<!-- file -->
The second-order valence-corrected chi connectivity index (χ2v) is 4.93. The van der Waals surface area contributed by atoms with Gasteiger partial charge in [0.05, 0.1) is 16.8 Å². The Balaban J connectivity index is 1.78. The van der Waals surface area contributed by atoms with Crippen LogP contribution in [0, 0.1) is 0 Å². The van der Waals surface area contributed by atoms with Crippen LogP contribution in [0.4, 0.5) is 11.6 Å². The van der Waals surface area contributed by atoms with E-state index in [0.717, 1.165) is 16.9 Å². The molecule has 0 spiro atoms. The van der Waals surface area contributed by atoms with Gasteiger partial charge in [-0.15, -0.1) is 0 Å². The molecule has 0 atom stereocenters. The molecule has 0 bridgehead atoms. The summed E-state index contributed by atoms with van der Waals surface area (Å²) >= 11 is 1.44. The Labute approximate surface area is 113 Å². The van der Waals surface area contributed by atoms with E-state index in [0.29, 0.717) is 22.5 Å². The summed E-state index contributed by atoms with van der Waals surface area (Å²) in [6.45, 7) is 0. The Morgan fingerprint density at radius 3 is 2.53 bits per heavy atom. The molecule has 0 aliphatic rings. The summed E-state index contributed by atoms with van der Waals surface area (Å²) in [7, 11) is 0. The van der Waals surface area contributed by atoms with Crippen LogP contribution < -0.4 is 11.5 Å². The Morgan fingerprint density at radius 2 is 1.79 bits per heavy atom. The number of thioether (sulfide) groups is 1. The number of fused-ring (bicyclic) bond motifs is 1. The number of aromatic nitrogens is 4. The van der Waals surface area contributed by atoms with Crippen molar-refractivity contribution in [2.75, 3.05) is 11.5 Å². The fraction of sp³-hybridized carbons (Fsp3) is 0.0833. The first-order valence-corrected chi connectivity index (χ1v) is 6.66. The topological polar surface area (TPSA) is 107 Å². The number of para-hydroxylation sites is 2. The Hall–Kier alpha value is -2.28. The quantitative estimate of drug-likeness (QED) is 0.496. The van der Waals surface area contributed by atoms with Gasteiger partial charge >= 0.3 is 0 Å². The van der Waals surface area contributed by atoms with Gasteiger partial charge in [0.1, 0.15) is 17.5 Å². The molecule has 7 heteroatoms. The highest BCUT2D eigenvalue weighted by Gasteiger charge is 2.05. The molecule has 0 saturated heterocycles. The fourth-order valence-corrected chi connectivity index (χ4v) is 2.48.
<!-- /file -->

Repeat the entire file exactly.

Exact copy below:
The second-order valence-corrected chi connectivity index (χ2v) is 4.93. The van der Waals surface area contributed by atoms with Gasteiger partial charge in [0.05, 0.1) is 16.8 Å². The Balaban J connectivity index is 1.78. The van der Waals surface area contributed by atoms with Crippen LogP contribution in [0, 0.1) is 0 Å². The van der Waals surface area contributed by atoms with Crippen LogP contribution in [0.4, 0.5) is 11.6 Å². The van der Waals surface area contributed by atoms with E-state index in [0.717, 1.165) is 16.9 Å². The molecule has 0 spiro atoms. The van der Waals surface area contributed by atoms with Gasteiger partial charge in [-0.15, -0.1) is 0 Å². The molecule has 0 atom stereocenters. The molecule has 0 bridgehead atoms. The summed E-state index contributed by atoms with van der Waals surface area (Å²) >= 11 is 1.44. The Labute approximate surface area is 113 Å². The van der Waals surface area contributed by atoms with E-state index in [0.29, 0.717) is 22.5 Å². The summed E-state index contributed by atoms with van der Waals surface area (Å²) in [6.45, 7) is 0. The Morgan fingerprint density at radius 3 is 2.53 bits per heavy atom. The molecule has 0 aliphatic rings. The summed E-state index contributed by atoms with van der Waals surface area (Å²) in [7, 11) is 0. The van der Waals surface area contributed by atoms with Crippen LogP contribution < -0.4 is 11.5 Å². The Morgan fingerprint density at radius 2 is 1.79 bits per heavy atom. The number of thioether (sulfide) groups is 1. The number of fused-ring (bicyclic) bond motifs is 1. The number of aromatic nitrogens is 4. The van der Waals surface area contributed by atoms with Crippen molar-refractivity contribution in [2.75, 3.05) is 11.5 Å². The fraction of sp³-hybridized carbons (Fsp3) is 0.0833. The first-order valence-corrected chi connectivity index (χ1v) is 6.66. The topological polar surface area (TPSA) is 107 Å². The number of para-hydroxylation sites is 2. The Hall–Kier alpha value is -2.28. The quantitative estimate of drug-likeness (QED) is 0.496. The van der Waals surface area contributed by atoms with Gasteiger partial charge >= 0.3 is 0 Å². The van der Waals surface area contributed by atoms with Gasteiger partial charge in [0.1, 0.15) is 17.5 Å². The molecule has 7 heteroatoms. The highest BCUT2D eigenvalue weighted by Gasteiger charge is 2.05. The molecule has 0 saturated heterocycles. The fourth-order valence-corrected chi connectivity index (χ4v) is 2.48.